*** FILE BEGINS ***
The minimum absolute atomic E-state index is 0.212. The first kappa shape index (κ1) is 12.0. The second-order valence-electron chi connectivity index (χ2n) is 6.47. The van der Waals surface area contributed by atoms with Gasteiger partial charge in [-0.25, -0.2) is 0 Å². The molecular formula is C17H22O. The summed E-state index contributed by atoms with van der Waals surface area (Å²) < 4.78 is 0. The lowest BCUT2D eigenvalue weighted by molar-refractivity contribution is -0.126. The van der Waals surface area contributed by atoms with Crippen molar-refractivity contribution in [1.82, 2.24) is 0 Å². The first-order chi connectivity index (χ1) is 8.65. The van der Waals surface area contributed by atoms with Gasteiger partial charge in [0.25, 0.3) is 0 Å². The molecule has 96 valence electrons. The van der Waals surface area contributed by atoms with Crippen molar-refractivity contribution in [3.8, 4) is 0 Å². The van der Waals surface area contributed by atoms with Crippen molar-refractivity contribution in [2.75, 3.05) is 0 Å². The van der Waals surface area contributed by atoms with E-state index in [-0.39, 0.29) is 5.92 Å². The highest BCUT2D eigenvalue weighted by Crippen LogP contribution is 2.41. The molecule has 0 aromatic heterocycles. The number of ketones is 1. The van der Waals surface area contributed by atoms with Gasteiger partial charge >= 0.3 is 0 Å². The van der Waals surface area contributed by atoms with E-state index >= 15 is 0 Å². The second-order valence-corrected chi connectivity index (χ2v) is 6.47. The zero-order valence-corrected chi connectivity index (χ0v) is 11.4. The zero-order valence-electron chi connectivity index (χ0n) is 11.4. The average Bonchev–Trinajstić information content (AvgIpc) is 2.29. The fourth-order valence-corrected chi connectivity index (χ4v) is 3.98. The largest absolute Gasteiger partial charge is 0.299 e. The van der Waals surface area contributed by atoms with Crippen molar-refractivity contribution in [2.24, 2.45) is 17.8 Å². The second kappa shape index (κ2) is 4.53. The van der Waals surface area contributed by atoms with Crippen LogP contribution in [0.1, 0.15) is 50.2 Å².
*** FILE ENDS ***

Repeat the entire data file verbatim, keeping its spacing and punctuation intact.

The minimum absolute atomic E-state index is 0.212. The first kappa shape index (κ1) is 12.0. The second-order valence-electron chi connectivity index (χ2n) is 6.47. The van der Waals surface area contributed by atoms with Gasteiger partial charge in [-0.25, -0.2) is 0 Å². The molecular formula is C17H22O. The summed E-state index contributed by atoms with van der Waals surface area (Å²) < 4.78 is 0. The lowest BCUT2D eigenvalue weighted by molar-refractivity contribution is -0.126. The van der Waals surface area contributed by atoms with Crippen molar-refractivity contribution in [1.82, 2.24) is 0 Å². The first-order chi connectivity index (χ1) is 8.65. The van der Waals surface area contributed by atoms with Gasteiger partial charge in [0.25, 0.3) is 0 Å². The molecule has 96 valence electrons. The van der Waals surface area contributed by atoms with Crippen molar-refractivity contribution in [3.8, 4) is 0 Å². The van der Waals surface area contributed by atoms with Crippen molar-refractivity contribution in [2.75, 3.05) is 0 Å². The van der Waals surface area contributed by atoms with E-state index in [-0.39, 0.29) is 5.92 Å². The highest BCUT2D eigenvalue weighted by Crippen LogP contribution is 2.41. The molecule has 0 aromatic heterocycles. The number of ketones is 1. The van der Waals surface area contributed by atoms with Gasteiger partial charge >= 0.3 is 0 Å². The van der Waals surface area contributed by atoms with E-state index >= 15 is 0 Å². The second-order valence-corrected chi connectivity index (χ2v) is 6.47. The zero-order valence-corrected chi connectivity index (χ0v) is 11.4. The zero-order valence-electron chi connectivity index (χ0n) is 11.4. The average Bonchev–Trinajstić information content (AvgIpc) is 2.29. The fourth-order valence-corrected chi connectivity index (χ4v) is 3.98. The largest absolute Gasteiger partial charge is 0.299 e. The van der Waals surface area contributed by atoms with Crippen molar-refractivity contribution in [2.24, 2.45) is 17.8 Å². The second kappa shape index (κ2) is 4.53. The van der Waals surface area contributed by atoms with Crippen LogP contribution in [0.1, 0.15) is 50.2 Å².